This month as WRAL-TV in Raleigh-Durham, N.C., marks the third anniversary of its industry pioneering HD news operations, station manager Chuck deCourt is pleased with the station's high-definition news product, but acknowledges a few hurdles remain.
From the ENG crews in the field through editing, from the studio to the weather system, everything in the WRAL news arsenal is HD. Photo courtesy WRAL-TV.
From the ENG crews in the field through editing, from the studio to the weather system, everything in the WRAL news arsenal is HD. Such an ambitious effort brings with it a few headaches. "The biggest challenge is finding the hardware in the HD world that can live up to the expectations that were created in an analog hardware world where the equipment has had a chance to mature over time," said deCourt.
The station manager identified three areas where HD news operations face challenges: latency in ENG feeds, latency in election night graphics and asset management of feeds, files and formats.
WRAL's ENG crews shoot HD in the field, which is brought to the truck and downconverted to standard definition so that it can be microwaved to the station. Once at the WRAL studio, it's upconverted to 1080i.
Surprisingly, the problem with this approach isn't quality. "Even doing that, the picture quality is light years ahead of traditional analog," said deCourt. The challenge for WRAL is the latency introduced by the process. Currently, the station is seeking a solution to reduce latency to under a second.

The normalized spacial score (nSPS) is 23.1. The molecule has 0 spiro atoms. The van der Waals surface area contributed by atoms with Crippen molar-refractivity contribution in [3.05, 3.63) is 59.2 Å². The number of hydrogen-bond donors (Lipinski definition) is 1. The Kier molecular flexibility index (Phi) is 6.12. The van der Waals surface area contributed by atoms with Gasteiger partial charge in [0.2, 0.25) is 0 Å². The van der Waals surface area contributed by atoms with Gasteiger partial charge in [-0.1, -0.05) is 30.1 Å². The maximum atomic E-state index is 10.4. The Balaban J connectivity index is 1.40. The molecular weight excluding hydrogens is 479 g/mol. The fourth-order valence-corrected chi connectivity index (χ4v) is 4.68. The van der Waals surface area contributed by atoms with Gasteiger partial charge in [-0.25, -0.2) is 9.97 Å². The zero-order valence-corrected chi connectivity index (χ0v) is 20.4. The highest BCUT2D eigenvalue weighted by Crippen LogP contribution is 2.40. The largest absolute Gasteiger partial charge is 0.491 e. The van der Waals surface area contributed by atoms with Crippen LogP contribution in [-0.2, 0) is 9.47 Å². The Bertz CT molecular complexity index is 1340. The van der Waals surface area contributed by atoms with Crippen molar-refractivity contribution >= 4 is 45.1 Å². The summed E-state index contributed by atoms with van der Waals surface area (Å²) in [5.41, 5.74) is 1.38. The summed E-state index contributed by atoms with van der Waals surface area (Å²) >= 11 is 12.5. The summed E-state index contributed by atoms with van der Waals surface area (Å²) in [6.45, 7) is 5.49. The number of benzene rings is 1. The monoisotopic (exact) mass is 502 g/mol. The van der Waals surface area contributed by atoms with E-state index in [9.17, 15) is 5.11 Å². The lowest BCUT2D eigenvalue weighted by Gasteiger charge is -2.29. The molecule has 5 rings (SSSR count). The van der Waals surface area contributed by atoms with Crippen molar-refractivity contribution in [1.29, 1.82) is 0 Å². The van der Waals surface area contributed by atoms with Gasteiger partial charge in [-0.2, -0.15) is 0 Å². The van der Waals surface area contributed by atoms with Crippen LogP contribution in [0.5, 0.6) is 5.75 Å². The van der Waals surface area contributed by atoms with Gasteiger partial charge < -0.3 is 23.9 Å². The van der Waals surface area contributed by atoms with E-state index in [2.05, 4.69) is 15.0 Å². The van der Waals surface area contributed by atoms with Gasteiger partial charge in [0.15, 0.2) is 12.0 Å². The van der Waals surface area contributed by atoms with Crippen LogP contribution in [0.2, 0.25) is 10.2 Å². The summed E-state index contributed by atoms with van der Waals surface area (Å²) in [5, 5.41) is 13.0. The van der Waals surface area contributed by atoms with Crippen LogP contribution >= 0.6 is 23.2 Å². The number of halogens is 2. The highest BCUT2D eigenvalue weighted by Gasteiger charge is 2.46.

WRAL's control room. Photo courtesy WRAL-TV.
Generating election coverage graphics on the fly is also a problem in HD. "Like other stations, we have an automated election system that pipes results into the Chyron (to generate on-air graphics)," said deCourt. "When you are telling a Chyron to do that in 1080i, there is so much more processing that goes into creating the graphic that latency issues are dramatic.
"In an analog world, you just call up a race (and the results are displayed). Now there is a time period that can be up to 10 seconds (to generate the graphic)," he said. WRAL is seeking a solution to eliminate the latency for the 2004 elections.
The remaining challenge facing WRAL's HD news operation is management of media assets. The station currently is tape-based. It shoots HD and pulls in SD analog network feeds. "We require HD," said deCourt. "How do you manage and integrate those products? And there are so many flavors of HD out there. The real issue will be how you manage your video assets." So far the station is studying its options.
Being a pioneer is never easy, but according to deCourt the challenges and occasional headaches of gathering, producing and disseminating news in high-definition pale in comparison to the benefit of seeing the end product.
"Once you've seen the news in HD you never want to go back," said deCourt. "The bottom line is the product looks absolutely wonderful."